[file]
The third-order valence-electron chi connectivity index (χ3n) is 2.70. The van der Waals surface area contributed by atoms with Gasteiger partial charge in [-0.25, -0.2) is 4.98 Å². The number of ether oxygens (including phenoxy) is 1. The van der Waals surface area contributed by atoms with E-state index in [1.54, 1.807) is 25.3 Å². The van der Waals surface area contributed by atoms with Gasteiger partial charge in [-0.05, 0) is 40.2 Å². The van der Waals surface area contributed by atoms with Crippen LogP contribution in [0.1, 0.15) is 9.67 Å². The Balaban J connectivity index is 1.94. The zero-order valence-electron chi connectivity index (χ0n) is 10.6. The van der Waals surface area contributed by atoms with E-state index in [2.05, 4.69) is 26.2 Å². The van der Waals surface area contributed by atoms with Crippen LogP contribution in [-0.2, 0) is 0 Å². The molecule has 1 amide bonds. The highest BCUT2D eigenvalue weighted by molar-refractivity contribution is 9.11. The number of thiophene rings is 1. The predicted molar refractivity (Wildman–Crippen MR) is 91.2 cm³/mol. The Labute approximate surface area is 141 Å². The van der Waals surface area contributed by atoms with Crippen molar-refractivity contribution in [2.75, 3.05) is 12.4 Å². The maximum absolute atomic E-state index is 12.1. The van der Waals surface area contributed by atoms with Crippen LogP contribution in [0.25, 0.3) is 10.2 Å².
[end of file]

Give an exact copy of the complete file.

The third-order valence-electron chi connectivity index (χ3n) is 2.70. The van der Waals surface area contributed by atoms with Gasteiger partial charge in [-0.25, -0.2) is 4.98 Å². The number of ether oxygens (including phenoxy) is 1. The van der Waals surface area contributed by atoms with E-state index in [1.54, 1.807) is 25.3 Å². The van der Waals surface area contributed by atoms with Gasteiger partial charge in [-0.05, 0) is 40.2 Å². The van der Waals surface area contributed by atoms with Crippen LogP contribution in [0.1, 0.15) is 9.67 Å². The Balaban J connectivity index is 1.94. The zero-order valence-electron chi connectivity index (χ0n) is 10.6. The van der Waals surface area contributed by atoms with E-state index in [2.05, 4.69) is 26.2 Å². The van der Waals surface area contributed by atoms with Crippen LogP contribution in [-0.2, 0) is 0 Å². The molecule has 1 amide bonds. The highest BCUT2D eigenvalue weighted by molar-refractivity contribution is 9.11. The number of thiophene rings is 1. The predicted molar refractivity (Wildman–Crippen MR) is 91.2 cm³/mol. The Labute approximate surface area is 141 Å². The van der Waals surface area contributed by atoms with Crippen molar-refractivity contribution in [2.75, 3.05) is 12.4 Å². The maximum absolute atomic E-state index is 12.1. The van der Waals surface area contributed by atoms with Crippen LogP contribution in [0.25, 0.3) is 10.2 Å².